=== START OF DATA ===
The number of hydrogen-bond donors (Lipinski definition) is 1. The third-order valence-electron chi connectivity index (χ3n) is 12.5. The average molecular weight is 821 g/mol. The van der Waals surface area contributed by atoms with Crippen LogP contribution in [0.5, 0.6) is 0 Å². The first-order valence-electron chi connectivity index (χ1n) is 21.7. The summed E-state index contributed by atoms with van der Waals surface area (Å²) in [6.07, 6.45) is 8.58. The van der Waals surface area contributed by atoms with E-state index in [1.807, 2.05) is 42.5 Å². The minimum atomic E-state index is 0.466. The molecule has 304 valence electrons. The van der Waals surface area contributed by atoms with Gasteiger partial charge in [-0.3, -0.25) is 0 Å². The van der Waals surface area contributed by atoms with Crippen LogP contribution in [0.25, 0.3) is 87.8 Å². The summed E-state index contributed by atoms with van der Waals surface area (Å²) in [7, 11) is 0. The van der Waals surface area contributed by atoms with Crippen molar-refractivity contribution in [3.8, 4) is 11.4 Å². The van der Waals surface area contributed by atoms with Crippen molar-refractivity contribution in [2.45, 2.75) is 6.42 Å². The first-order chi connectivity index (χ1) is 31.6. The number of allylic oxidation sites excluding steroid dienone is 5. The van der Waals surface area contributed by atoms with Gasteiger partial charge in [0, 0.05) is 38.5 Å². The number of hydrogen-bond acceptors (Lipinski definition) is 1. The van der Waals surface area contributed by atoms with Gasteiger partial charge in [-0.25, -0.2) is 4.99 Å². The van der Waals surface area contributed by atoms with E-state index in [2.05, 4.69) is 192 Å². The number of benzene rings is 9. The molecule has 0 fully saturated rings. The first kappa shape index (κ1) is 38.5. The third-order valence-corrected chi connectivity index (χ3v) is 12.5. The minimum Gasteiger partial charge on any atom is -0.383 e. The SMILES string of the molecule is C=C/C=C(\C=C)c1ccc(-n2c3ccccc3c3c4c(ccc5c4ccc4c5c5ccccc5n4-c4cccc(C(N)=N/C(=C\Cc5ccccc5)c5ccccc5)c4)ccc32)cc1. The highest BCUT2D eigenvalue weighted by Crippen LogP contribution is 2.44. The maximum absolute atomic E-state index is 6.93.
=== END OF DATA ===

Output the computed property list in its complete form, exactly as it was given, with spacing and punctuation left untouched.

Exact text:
The number of hydrogen-bond donors (Lipinski definition) is 1. The third-order valence-electron chi connectivity index (χ3n) is 12.5. The average molecular weight is 821 g/mol. The van der Waals surface area contributed by atoms with Crippen LogP contribution in [0.5, 0.6) is 0 Å². The first-order valence-electron chi connectivity index (χ1n) is 21.7. The summed E-state index contributed by atoms with van der Waals surface area (Å²) in [6.07, 6.45) is 8.58. The van der Waals surface area contributed by atoms with E-state index in [1.807, 2.05) is 42.5 Å². The minimum atomic E-state index is 0.466. The molecule has 304 valence electrons. The van der Waals surface area contributed by atoms with Gasteiger partial charge in [-0.3, -0.25) is 0 Å². The van der Waals surface area contributed by atoms with Crippen LogP contribution in [0.25, 0.3) is 87.8 Å². The summed E-state index contributed by atoms with van der Waals surface area (Å²) in [7, 11) is 0. The van der Waals surface area contributed by atoms with Crippen molar-refractivity contribution in [3.8, 4) is 11.4 Å². The van der Waals surface area contributed by atoms with Crippen molar-refractivity contribution in [2.45, 2.75) is 6.42 Å². The first-order chi connectivity index (χ1) is 31.6. The number of allylic oxidation sites excluding steroid dienone is 5. The van der Waals surface area contributed by atoms with Gasteiger partial charge in [0, 0.05) is 38.5 Å². The number of hydrogen-bond acceptors (Lipinski definition) is 1. The van der Waals surface area contributed by atoms with Gasteiger partial charge in [-0.25, -0.2) is 4.99 Å². The van der Waals surface area contributed by atoms with E-state index in [2.05, 4.69) is 192 Å². The number of benzene rings is 9. The molecule has 0 fully saturated rings. The first kappa shape index (κ1) is 38.5. The third-order valence-corrected chi connectivity index (χ3v) is 12.5. The minimum Gasteiger partial charge on any atom is -0.383 e. The SMILES string of the molecule is C=C/C=C(\C=C)c1ccc(-n2c3ccccc3c3c4c(ccc5c4ccc4c5c5ccccc5n4-c4cccc(C(N)=N/C(=C\Cc5ccccc5)c5ccccc5)c4)ccc32)cc1. The highest BCUT2D eigenvalue weighted by Crippen LogP contribution is 2.44. The maximum absolute atomic E-state index is 6.93.